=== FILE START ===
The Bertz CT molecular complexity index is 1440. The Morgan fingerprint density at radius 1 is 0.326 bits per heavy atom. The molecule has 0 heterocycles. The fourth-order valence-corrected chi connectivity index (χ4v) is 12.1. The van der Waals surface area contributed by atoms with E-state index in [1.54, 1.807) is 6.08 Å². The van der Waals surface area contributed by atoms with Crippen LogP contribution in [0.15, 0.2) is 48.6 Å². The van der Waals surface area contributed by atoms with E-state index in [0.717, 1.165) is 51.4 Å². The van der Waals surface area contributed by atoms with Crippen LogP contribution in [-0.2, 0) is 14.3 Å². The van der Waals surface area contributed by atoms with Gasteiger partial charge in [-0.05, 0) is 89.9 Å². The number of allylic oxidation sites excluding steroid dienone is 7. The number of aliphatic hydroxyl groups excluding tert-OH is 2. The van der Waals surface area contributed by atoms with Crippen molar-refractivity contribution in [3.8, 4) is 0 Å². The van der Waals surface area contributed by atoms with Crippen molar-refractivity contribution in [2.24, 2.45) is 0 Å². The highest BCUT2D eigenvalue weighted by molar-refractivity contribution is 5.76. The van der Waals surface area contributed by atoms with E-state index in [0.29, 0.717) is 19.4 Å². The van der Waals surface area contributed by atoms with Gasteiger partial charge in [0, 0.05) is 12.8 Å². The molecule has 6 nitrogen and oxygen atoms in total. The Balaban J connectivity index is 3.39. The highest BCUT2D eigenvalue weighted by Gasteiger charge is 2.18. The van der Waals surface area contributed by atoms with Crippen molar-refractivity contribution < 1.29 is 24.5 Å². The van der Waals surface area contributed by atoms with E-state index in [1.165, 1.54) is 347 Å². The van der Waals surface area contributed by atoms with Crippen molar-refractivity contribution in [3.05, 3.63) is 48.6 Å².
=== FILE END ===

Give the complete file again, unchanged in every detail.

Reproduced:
The Bertz CT molecular complexity index is 1440. The Morgan fingerprint density at radius 1 is 0.326 bits per heavy atom. The molecule has 0 heterocycles. The fourth-order valence-corrected chi connectivity index (χ4v) is 12.1. The van der Waals surface area contributed by atoms with E-state index in [1.54, 1.807) is 6.08 Å². The van der Waals surface area contributed by atoms with Crippen LogP contribution in [0.15, 0.2) is 48.6 Å². The van der Waals surface area contributed by atoms with E-state index in [0.717, 1.165) is 51.4 Å². The van der Waals surface area contributed by atoms with Crippen LogP contribution in [-0.2, 0) is 14.3 Å². The van der Waals surface area contributed by atoms with Gasteiger partial charge in [-0.05, 0) is 89.9 Å². The number of allylic oxidation sites excluding steroid dienone is 7. The number of aliphatic hydroxyl groups excluding tert-OH is 2. The van der Waals surface area contributed by atoms with Crippen molar-refractivity contribution in [3.8, 4) is 0 Å². The van der Waals surface area contributed by atoms with Crippen molar-refractivity contribution in [2.24, 2.45) is 0 Å². The highest BCUT2D eigenvalue weighted by molar-refractivity contribution is 5.76. The van der Waals surface area contributed by atoms with E-state index in [0.29, 0.717) is 19.4 Å². The van der Waals surface area contributed by atoms with Gasteiger partial charge in [0, 0.05) is 12.8 Å². The molecule has 6 nitrogen and oxygen atoms in total. The Balaban J connectivity index is 3.39. The highest BCUT2D eigenvalue weighted by Gasteiger charge is 2.18. The van der Waals surface area contributed by atoms with Crippen molar-refractivity contribution < 1.29 is 24.5 Å². The van der Waals surface area contributed by atoms with E-state index in [1.165, 1.54) is 347 Å². The van der Waals surface area contributed by atoms with Crippen molar-refractivity contribution in [3.05, 3.63) is 48.6 Å².